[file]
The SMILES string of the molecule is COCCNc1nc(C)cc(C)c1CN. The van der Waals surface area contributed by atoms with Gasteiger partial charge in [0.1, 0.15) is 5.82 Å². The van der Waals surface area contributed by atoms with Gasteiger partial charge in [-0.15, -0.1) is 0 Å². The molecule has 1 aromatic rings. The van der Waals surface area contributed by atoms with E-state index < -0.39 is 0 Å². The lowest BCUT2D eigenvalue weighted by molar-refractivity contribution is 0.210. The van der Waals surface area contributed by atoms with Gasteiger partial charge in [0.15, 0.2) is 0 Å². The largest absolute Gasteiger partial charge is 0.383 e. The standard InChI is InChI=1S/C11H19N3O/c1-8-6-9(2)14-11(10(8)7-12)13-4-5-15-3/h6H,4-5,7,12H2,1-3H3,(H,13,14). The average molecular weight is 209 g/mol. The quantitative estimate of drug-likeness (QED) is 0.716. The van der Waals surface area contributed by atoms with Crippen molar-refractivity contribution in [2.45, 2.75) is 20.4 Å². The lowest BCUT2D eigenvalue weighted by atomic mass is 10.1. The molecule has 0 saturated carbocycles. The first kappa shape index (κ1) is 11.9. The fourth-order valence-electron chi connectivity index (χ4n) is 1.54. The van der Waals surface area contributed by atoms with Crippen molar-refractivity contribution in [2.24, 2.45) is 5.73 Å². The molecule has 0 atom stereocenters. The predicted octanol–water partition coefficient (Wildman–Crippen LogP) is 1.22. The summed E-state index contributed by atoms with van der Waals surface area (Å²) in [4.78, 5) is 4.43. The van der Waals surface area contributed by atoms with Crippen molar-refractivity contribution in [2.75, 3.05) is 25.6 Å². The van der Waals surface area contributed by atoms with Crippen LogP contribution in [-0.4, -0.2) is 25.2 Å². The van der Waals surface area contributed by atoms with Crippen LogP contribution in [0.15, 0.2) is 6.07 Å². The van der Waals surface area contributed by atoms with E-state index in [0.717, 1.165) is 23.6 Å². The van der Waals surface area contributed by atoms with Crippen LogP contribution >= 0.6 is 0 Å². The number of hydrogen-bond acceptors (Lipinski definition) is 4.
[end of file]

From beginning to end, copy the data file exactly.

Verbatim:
The SMILES string of the molecule is COCCNc1nc(C)cc(C)c1CN. The van der Waals surface area contributed by atoms with Gasteiger partial charge in [0.1, 0.15) is 5.82 Å². The van der Waals surface area contributed by atoms with Gasteiger partial charge in [-0.15, -0.1) is 0 Å². The molecule has 1 aromatic rings. The van der Waals surface area contributed by atoms with E-state index < -0.39 is 0 Å². The lowest BCUT2D eigenvalue weighted by molar-refractivity contribution is 0.210. The van der Waals surface area contributed by atoms with Gasteiger partial charge in [0.15, 0.2) is 0 Å². The largest absolute Gasteiger partial charge is 0.383 e. The standard InChI is InChI=1S/C11H19N3O/c1-8-6-9(2)14-11(10(8)7-12)13-4-5-15-3/h6H,4-5,7,12H2,1-3H3,(H,13,14). The average molecular weight is 209 g/mol. The quantitative estimate of drug-likeness (QED) is 0.716. The van der Waals surface area contributed by atoms with Crippen molar-refractivity contribution in [2.45, 2.75) is 20.4 Å². The lowest BCUT2D eigenvalue weighted by atomic mass is 10.1. The molecule has 0 saturated carbocycles. The first kappa shape index (κ1) is 11.9. The fourth-order valence-electron chi connectivity index (χ4n) is 1.54. The van der Waals surface area contributed by atoms with Crippen molar-refractivity contribution in [2.24, 2.45) is 5.73 Å². The molecule has 0 atom stereocenters. The predicted octanol–water partition coefficient (Wildman–Crippen LogP) is 1.22. The summed E-state index contributed by atoms with van der Waals surface area (Å²) in [4.78, 5) is 4.43. The van der Waals surface area contributed by atoms with Crippen molar-refractivity contribution in [2.75, 3.05) is 25.6 Å². The van der Waals surface area contributed by atoms with Crippen LogP contribution in [-0.4, -0.2) is 25.2 Å². The van der Waals surface area contributed by atoms with Crippen LogP contribution in [0.15, 0.2) is 6.07 Å². The van der Waals surface area contributed by atoms with E-state index in [0.717, 1.165) is 23.6 Å². The van der Waals surface area contributed by atoms with Crippen LogP contribution >= 0.6 is 0 Å². The number of hydrogen-bond acceptors (Lipinski definition) is 4.